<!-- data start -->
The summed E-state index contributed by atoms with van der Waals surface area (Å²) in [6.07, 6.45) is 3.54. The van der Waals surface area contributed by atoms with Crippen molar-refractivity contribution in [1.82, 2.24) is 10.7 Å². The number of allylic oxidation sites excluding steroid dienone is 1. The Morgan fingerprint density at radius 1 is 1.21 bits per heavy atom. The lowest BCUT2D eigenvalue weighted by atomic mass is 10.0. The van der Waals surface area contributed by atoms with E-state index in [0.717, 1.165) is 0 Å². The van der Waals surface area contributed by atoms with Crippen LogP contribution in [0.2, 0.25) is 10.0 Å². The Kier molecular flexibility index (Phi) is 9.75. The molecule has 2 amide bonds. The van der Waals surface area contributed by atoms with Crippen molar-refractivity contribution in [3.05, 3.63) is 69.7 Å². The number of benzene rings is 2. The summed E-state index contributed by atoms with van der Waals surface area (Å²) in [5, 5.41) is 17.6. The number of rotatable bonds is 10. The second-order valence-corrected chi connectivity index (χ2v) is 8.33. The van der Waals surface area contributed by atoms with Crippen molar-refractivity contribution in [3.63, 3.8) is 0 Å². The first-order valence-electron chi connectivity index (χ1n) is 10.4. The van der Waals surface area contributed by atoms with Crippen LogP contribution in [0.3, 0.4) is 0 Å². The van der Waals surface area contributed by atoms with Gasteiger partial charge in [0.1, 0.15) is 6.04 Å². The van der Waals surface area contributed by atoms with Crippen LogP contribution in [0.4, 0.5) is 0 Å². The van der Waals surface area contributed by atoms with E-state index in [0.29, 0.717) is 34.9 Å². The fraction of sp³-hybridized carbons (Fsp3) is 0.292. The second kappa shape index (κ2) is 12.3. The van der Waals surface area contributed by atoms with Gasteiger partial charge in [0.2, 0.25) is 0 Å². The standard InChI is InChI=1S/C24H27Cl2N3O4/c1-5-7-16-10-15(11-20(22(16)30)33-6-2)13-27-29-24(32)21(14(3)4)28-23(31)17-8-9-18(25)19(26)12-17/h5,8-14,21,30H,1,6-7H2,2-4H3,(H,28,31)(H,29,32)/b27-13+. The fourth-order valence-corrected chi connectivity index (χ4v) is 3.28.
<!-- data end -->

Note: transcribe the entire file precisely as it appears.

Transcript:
The summed E-state index contributed by atoms with van der Waals surface area (Å²) in [6.07, 6.45) is 3.54. The van der Waals surface area contributed by atoms with Crippen molar-refractivity contribution in [1.82, 2.24) is 10.7 Å². The number of allylic oxidation sites excluding steroid dienone is 1. The Morgan fingerprint density at radius 1 is 1.21 bits per heavy atom. The lowest BCUT2D eigenvalue weighted by atomic mass is 10.0. The van der Waals surface area contributed by atoms with E-state index in [0.717, 1.165) is 0 Å². The van der Waals surface area contributed by atoms with Crippen LogP contribution in [0.2, 0.25) is 10.0 Å². The Kier molecular flexibility index (Phi) is 9.75. The molecule has 2 amide bonds. The van der Waals surface area contributed by atoms with Crippen molar-refractivity contribution in [3.05, 3.63) is 69.7 Å². The number of benzene rings is 2. The summed E-state index contributed by atoms with van der Waals surface area (Å²) in [5, 5.41) is 17.6. The number of rotatable bonds is 10. The second-order valence-corrected chi connectivity index (χ2v) is 8.33. The van der Waals surface area contributed by atoms with Crippen molar-refractivity contribution in [3.63, 3.8) is 0 Å². The first-order valence-electron chi connectivity index (χ1n) is 10.4. The van der Waals surface area contributed by atoms with Crippen LogP contribution in [0.3, 0.4) is 0 Å². The van der Waals surface area contributed by atoms with Gasteiger partial charge in [0.1, 0.15) is 6.04 Å². The van der Waals surface area contributed by atoms with Crippen LogP contribution in [0.4, 0.5) is 0 Å². The van der Waals surface area contributed by atoms with E-state index in [0.29, 0.717) is 34.9 Å². The fraction of sp³-hybridized carbons (Fsp3) is 0.292. The second kappa shape index (κ2) is 12.3. The van der Waals surface area contributed by atoms with Gasteiger partial charge in [0.2, 0.25) is 0 Å². The standard InChI is InChI=1S/C24H27Cl2N3O4/c1-5-7-16-10-15(11-20(22(16)30)33-6-2)13-27-29-24(32)21(14(3)4)28-23(31)17-8-9-18(25)19(26)12-17/h5,8-14,21,30H,1,6-7H2,2-4H3,(H,28,31)(H,29,32)/b27-13+. The fourth-order valence-corrected chi connectivity index (χ4v) is 3.28.